international analysis and commentary

Funding the next campaigns: “outside” money to win elections


With the 2014 midterm elections fast approaching, America’s relentless political machine is back on the march. Inevitably, hundreds of millions of dollars are once again pouring into campaigns across the country. And though plenty of politicians and activists criticize the current system, few are willing to make a real effort to reform it for fear of losing out to their rivals.

“It is almost certain that the overall amount of money raised and spent on Congressional and Senate races is going to easily exceed what we’ve seen in previous cycles,” says Dave Levinthal, Senior reporter with The Center for Public Integrity, a research organization in Washington. With eight months to go before Americans head to the polls, it is hard to predict exactly how much this year’s vote will cost, but it will likely be more than the $3.7 billion price tag of the 2010 elections (the most recent midterms).

Beyond the increase in overall spending, what matters is the fact that more and more money is coming from so-called outside groups, which include those Super PACs and non-profit organizations that were emboldened by the Supreme Court’s Citizens United decision (outside groups often refer to the parties as well, as opposed to the campaigns of individual candidates).

“You can love the decision, you can hate the decision,” says Levinthal, “but the reality is that it changed the way these organizations can raise and spend money in political elections, it made it much easier for them.”

According to the Center for Responsive Politics, another research organization in Washington, by the beginning of March 2010 outside groups (excluding the parties) had funneled $11.2 million into the midterms. So far in this election cycle (which comprises 2013 and 2014), they have already spent about $34.7 million.  

Take for example the March 11th special election in Florida’s 13th District, an important swing district in the most sought-after swing state. Republican candidate David Jolly defeated Democratic candidate Alex Sink in a neck and neck a race to replace Republican Congressman Bill Young, who died in October.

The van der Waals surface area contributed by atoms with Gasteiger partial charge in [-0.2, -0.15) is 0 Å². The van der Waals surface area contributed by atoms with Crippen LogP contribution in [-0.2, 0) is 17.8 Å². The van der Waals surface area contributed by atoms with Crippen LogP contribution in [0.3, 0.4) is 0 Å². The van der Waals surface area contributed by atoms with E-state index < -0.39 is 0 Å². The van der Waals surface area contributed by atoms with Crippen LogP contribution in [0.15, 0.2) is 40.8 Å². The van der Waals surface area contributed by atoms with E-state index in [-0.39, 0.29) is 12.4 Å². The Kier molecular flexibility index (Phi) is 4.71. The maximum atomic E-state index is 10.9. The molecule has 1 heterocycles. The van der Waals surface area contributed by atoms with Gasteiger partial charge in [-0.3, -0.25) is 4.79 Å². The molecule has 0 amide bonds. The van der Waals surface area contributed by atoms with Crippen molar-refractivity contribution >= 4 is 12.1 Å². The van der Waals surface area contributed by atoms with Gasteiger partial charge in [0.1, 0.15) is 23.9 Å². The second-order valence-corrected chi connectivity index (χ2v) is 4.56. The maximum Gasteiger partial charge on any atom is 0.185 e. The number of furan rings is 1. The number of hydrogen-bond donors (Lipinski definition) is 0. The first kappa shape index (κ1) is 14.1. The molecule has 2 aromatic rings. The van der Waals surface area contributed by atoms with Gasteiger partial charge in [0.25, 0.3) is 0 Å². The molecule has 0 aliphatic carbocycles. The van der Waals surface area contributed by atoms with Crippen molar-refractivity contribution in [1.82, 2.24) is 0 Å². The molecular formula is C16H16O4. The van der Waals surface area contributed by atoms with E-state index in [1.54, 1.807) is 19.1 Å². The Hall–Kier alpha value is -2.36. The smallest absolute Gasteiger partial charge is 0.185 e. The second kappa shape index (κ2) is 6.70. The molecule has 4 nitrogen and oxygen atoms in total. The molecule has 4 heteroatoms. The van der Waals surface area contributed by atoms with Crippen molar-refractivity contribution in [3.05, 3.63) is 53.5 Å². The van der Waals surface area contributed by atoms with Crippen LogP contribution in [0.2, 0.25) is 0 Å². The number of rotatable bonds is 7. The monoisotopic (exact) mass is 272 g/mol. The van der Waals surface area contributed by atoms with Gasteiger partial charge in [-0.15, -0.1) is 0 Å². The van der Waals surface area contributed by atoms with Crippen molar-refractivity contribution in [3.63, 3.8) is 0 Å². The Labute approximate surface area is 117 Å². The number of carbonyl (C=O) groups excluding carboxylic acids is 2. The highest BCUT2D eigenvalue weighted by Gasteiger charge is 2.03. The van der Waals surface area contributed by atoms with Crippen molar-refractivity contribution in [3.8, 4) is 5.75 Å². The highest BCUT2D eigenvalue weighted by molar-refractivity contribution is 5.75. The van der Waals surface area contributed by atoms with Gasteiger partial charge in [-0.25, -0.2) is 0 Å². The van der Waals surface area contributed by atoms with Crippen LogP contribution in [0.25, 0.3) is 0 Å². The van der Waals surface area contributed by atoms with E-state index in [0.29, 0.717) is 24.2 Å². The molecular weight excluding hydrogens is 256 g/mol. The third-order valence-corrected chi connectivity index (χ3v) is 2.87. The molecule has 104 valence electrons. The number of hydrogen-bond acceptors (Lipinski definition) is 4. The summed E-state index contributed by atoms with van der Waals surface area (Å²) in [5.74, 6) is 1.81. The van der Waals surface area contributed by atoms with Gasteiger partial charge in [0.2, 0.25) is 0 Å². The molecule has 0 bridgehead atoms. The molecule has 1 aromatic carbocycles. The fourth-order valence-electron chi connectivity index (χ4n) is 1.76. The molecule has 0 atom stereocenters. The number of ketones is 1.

“The campaign has attracted a lot of attention by both sides,” says Kathy Kiely, Managing Editor of the Sunlight Foundation, a Washington-based organization that tracks and publishes all sorts of government- and politics-related data and information. “Outside groups [in this case including the parties] have spent about three times as much as candidates. I think this election is a good barometer of what is to come in this year’s midterms.”

By the time November comes around, the Senate race in Kentucky is likely to become one of the most expensive in history, if not the most expensive – for now that title belongs to last year’s special election in Massachusetts to fill the seat vacated by now Secretary of State John Kerry (Democrat Ed Markey won it). The Senate Minority Leader Mitch McConnell, a Republican, is running for reelection and is facing both a strong primary challenger, businessman and Tea Party darling Matt Bevin, and an up-and-coming Democratic opponent, Kentucky’s Secretary of State Alison Lundergan Grimes. Two other elections with high price tags will be those in Minnesota, where incumbent Democratic Senator Al Franken, who won by only a handful of votes in 2008, is up for re-election, and in North Carolina, where, according to Politico, the non-profit group backed by the Koch Brothers’ Americans for Prosperity has already spent more than $8 million in campaign ads to try and unseat incumbent Democratic Senator Kay Hagan.

Overall, spending in this cycle is likely to focus on the Senate as Republicans have a shot at regaining the majority there while they are likely to keep control of the House without much of a fight from the Democrats.

Behind all of this “dark money” are both the usual suspects and some new players. “Of the traditional groups, we continue to see the liberal Senate Majority PAC playing a large role,” says Sarah Bryner, Research Director of the Center for Responsive Politics. “While on the other side the US Chamber of Commerce is thus far the conservative group that has spent the most money.”